For many marketing ops teams, a merger or acquisition is either a current obstacle to navigate or a likely event looming on the horizon. Before a dip last year, M&A transactions were at an all-time high in the US. Here’s how marketing ops teams can rise to the occasion when faced with M&A growing pains
It’s not just about M&A’s impact on the ops team’s own organization. In the martech space, M&A activity can also mean the consolidation of vendors and software in the marketing stack.
Marketing ops pros are left with the responsibility of managing structural changes to the workforce while also making sure that goals are met and strategies maintained.
M&A as an opportunity
Drawing on her experience in martech, and speaking on her own behalf, Helen Abramova, Marketing Tech Lead at Verizon, described the M&A process as an opportunity to better understand and align marketing ops within an organization.
“After a merger or acquisition,” Abramova said, “the marketing ops teams want to make sure that nothing is dropped, and all the critical processes go on as usual. It’s crucial to assess the most significant changes and challenges and what impact they could bring to the existing infrastructure, [for example] new customers coming in, and new systems that need to be integrated.”
Is your marketing ops team up to the challenge? What are the top priorities and most important stages of the transition?
Aligning the team structure
Don’t forget that people are still the biggest single factor in meeting the organization’s goals. Merging teams is an additional complication tacked on to the regular outcomes any marketing ops team is charged with delivering. This is where leadership skills are crucial. In organizations of any size, the transition through a merger or acquisition requires technical problem solving, as well as people skills.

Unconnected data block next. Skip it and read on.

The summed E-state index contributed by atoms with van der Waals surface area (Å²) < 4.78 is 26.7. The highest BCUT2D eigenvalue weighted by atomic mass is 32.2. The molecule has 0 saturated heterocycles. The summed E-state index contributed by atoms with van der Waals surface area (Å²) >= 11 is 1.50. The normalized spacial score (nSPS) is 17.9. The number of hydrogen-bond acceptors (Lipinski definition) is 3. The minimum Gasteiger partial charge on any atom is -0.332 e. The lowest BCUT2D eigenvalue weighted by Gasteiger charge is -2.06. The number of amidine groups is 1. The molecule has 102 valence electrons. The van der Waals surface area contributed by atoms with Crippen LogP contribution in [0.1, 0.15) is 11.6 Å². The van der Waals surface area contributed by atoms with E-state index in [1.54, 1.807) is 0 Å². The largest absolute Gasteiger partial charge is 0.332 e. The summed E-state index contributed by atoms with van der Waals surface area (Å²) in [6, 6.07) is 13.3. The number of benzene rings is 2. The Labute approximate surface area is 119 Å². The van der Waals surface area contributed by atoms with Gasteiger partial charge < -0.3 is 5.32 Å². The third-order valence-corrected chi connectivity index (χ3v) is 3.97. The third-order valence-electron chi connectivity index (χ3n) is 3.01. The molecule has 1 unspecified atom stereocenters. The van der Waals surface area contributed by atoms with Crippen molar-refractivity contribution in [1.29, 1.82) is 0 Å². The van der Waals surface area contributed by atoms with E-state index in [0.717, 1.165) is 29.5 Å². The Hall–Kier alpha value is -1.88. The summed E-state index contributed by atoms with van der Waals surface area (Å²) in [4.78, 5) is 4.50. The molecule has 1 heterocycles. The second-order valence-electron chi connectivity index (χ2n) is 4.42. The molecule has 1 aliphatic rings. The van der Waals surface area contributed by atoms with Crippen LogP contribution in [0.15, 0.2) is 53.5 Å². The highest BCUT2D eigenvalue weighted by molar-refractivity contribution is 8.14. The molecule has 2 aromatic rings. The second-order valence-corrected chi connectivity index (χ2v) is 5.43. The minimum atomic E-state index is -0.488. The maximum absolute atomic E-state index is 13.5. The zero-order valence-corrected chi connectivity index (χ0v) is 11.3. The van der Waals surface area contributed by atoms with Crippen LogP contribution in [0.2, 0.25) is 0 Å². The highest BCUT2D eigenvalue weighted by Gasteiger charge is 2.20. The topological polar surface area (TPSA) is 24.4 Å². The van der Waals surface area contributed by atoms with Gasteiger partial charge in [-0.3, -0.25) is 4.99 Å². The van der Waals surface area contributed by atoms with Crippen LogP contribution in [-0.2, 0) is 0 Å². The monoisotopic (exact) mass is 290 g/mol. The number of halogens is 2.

“Reviewing and reshuffling the marketing ops team structure might be quite sensitive,” said Abramova. “Still, we have to conduct a kind of census of who’s doing what, what the available skills are.”
Later, when the team is evaluating systems and tracking the data flow, the individual members of the team are aligned and set up to succeed. “You need to be talking to stakeholders all the time, checking and adjusting your plans and priorities, shaping a clear vision and well-defined goals,” she added.
Inventory and assessment
“The next step,” Abramova explained, “would be a careful and thoughtful inventory of all systems, data flows, and associated processes. We have to understand all the systems and workstreams, the overall data architecture, and the formalized customer journey schema.”
Ideally, an organization is already regularly evaluating its data flow. However, a merger or acquisition is an event that sheds additional light here. This kind of thorough inventory will expose redundancies and possible overlaps. Breakdowns and other weak points in the data flow can also be uncovered.
Teams might be surprised at what they find. For instance, in a deep search like this, they might discover a new customer profile integral to their business. They might also find that some customers they assumed were new are actually just inactive customers who are recycled from another pool. All this data is essential and needs to be assessed as a single layer.
Prioritizing the stack